Mozzarella is now the number one cheese in America
By Melissa McCart
SPRING GROVE, Pa. — Over the past few years, more home cooks and restaurant chefs have been making mozzarella from curd, such as chef Matt Porco at Mezzo and Stephen Felder at Stagioni in Pittsburgh. There’s a theater to the process, and it speaks to diners’ desire for as-fresh-as-it-gets fare.
But not all mozzarella is equal. A mediocre attempt feels rubbery at room temperature or it ends up soupy when it melts on a pizza. The characteristics of fresh mozzarella are shaped by three variables: the skill of the person making it, the freshness — it should be eaten the day it’s made — and the curd.
Quite often, the curd is the most important factor, or so I learned when I tasted a few stand-out mozzarellas with a tanginess and texture as memorable as the process of making it. What these cheeses had in common is that they started with curd from Caputo Brothers Creamery, a farm-based business in York County.
Rynn and David Caputo founded Caputo Brothers Creamery in 2011 in response to their love for pasta filata, or stretched-curd cheeses — including burrata, stracciatella, provolone and scamorza.
When they couldn’t find cheese with a complexity that paralleled those they learned about in culinary school in Calabria — the region at the “toe” of the boot in southern Italy — they set out to make them at home. And they made them again and again and again until they mastered the methods.
Once they changed course from opening a restaurant to making cheese, the plan was to sell it at farmers markets. What they ended up doing has grown into a $500,000-a-year business.
An aside before I continue: What I’ve been calling mozzarella is actually fior di latte, with the charming translation to flower of the milk. Mozzarella is mozzarella when it’s a DOC product — which is the controlled designation of origin — made from a traditional recipe with milk from water buffalo. In the 1990s, the European Union and Italy decided that mozzarella di Bufala Campana is a regional product that is so great the name deserves protection.
Ten years after David decided to focus on food, the Caputos are getting used to the Main Street shop, where they had moved at the end of last year.
On one side of the room, the “Caputo Brothers” — couple’s young sons, Giovanni and Matteo — talked on the phone to their grandmother, while I stood at the counter with a friend.
Rynn stood farther down the counter as she prepared to transform curd into fior di latte in a way that showed her hands could read texture. She knew the process so well, she didn’t have to think.
The key to mozzarella — or stracciatella, or burrata for that matter — starts with a cheese culture that undergoes bacterial fermentation for more than eight hours. Most curd bought in the U.S. is acidified with citric acid that takes all of 30 minutes.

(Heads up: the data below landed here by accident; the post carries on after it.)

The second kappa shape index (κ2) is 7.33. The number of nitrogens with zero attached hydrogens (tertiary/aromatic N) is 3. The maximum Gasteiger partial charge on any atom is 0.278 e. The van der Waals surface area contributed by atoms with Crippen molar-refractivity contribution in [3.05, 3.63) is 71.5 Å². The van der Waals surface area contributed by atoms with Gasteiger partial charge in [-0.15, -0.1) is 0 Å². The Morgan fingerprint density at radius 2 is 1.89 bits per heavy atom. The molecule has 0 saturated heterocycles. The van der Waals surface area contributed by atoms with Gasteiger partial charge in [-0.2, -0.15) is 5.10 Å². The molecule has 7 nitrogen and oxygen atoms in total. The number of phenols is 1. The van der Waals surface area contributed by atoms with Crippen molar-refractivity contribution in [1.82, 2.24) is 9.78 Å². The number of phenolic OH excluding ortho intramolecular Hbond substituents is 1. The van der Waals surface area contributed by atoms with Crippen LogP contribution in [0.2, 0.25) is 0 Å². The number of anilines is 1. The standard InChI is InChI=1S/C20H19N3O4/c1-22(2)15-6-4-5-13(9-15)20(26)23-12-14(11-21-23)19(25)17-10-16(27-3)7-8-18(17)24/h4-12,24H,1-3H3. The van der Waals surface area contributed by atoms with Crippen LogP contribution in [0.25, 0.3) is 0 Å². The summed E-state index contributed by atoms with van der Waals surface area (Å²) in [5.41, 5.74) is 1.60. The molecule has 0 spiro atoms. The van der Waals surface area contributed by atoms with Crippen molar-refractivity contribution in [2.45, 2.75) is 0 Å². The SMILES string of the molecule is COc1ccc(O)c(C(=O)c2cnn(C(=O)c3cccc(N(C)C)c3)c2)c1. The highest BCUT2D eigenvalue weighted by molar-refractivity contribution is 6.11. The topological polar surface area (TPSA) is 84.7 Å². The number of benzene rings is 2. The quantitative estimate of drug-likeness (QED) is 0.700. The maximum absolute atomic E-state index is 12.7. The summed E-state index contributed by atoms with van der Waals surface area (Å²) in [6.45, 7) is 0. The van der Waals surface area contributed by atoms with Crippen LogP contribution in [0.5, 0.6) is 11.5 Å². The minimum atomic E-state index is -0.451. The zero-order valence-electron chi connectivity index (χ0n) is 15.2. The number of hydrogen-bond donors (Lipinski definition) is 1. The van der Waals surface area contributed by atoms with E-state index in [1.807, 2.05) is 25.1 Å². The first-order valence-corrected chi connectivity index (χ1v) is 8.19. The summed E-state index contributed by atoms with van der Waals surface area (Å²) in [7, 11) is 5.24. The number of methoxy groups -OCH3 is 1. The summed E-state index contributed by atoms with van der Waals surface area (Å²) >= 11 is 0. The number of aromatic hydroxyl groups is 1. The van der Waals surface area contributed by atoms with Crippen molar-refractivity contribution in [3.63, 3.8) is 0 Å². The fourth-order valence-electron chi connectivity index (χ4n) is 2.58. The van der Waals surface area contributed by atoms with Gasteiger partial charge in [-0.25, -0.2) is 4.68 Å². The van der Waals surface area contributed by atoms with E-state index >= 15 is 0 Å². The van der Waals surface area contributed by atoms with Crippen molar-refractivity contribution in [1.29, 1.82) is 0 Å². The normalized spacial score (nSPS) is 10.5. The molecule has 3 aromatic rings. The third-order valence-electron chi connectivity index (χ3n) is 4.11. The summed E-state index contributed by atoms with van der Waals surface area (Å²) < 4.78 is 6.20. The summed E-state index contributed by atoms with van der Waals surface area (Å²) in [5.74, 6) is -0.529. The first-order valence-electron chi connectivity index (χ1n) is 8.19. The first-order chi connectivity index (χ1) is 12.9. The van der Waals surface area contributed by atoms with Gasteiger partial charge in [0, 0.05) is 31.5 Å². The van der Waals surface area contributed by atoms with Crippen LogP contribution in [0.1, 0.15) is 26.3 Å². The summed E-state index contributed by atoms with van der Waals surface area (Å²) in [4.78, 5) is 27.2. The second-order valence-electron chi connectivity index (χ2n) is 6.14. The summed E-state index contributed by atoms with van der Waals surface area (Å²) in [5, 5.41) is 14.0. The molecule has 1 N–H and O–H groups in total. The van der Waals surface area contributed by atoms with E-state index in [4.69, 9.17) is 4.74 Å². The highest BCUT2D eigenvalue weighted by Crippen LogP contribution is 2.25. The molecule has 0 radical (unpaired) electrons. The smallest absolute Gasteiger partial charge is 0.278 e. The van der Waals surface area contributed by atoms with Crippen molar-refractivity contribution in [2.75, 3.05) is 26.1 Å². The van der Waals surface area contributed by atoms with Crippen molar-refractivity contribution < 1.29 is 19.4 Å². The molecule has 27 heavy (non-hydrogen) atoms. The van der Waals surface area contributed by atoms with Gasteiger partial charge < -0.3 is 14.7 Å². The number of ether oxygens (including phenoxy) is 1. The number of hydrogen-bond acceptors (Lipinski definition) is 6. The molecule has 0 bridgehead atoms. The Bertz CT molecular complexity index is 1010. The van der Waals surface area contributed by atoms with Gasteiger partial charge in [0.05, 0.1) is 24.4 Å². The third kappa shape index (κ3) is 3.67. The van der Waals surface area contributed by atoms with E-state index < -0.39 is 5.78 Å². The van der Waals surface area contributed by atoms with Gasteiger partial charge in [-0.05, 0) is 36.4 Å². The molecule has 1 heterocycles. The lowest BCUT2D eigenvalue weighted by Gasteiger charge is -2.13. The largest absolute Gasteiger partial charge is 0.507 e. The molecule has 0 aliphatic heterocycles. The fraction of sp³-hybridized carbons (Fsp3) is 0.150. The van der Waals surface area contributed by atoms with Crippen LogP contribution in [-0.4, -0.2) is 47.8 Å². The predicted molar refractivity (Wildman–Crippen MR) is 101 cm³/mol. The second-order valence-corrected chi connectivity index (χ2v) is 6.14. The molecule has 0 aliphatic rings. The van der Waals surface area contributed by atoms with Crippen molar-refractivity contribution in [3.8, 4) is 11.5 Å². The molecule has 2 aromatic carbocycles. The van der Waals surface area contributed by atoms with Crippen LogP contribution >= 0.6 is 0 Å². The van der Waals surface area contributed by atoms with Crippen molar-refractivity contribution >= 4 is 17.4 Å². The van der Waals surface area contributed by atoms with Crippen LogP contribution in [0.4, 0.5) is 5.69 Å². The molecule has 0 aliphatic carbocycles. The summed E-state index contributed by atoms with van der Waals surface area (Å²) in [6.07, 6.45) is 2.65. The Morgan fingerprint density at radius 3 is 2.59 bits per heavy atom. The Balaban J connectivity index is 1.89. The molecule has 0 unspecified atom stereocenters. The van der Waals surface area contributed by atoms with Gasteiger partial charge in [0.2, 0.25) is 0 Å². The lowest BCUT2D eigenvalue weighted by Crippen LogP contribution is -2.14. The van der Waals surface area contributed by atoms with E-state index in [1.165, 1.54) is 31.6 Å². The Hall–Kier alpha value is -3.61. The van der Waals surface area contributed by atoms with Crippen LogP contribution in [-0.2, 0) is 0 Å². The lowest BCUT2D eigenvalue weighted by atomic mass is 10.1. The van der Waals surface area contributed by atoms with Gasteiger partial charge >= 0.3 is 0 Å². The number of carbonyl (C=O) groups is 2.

“That’s like serving a bottle of grape juice and citric acid in a wine bottle,” she said. “The bottle says wine, but pour it in a glass and it tastes like grape juice.”
Fermenting changes everything: acidity, texture, color, smell. And the difference is striking.
“What’s amazing is that somewhere along the line, someone decided that milk and citric acid is fresh mozzarella,” David said. According to the USDA, mozzarella has become the No. 1 cheese we consume.
In a stainless steel bowl, Rynn showed me curds made from milk from Apple Valley Creamery in East Berlin, near their home. They had a yellow hue, the result of spring grasses. Her favorite time of the year is the fall, she said, when grasses are sweet and mellow and result in cheese with the softest mouthfeel.
As she salted the curds — not the water, as is conventional wisdom — she said not to break up the curd into too small of pieces because that results in more waste. Then she poured 190-degree water into the bowl with the curds. She had also prepared a second bowl of water just above room temperature, about 100 degrees.
Then she picked up the curd and let gravity do the work, gently stretching it.
“There’s talk about pulling cheese but that’s too much unless you’re making provolone,” she said. “You don’t want to overwork it.” She allowed the curd to evolve from lumpy and bumpy to smooth and shiny.
Mozzare translates as “to break,” or “cut off,” which is what she did to create balls of mozzarella from a sheet of what had been cheese curds.
“Gently roll it under, make your ‘c,’ push into that ‘c’ and let it go,” she said. In one hand, she had a smooth ball of fior di latte with a sheet below, resembling a jellyfish made of cheese. She pinched off the end, then transferred the ball to her palm, then into the hot water.
“The water may cool a bit and that’s OK,” she said. But you don’t want it to be too cold, “or those proteins seize up and make the cheese too tight.”
The difference between fermented curd and that made with citric acid and rennet are that fermented ones have stronger proteins: so a consumer can use 1.5 ounces of her cheese for every 4 ounces of another cheese. And there’s never that soupy texture when it melts because it has a different protein structure.
Whatever the science is, the result is super creamy, complex yet fresh. It’s a bite that captures your attention because it is so rare. And you can taste that the Caputo Brothers’ fior di latte was made in the spring.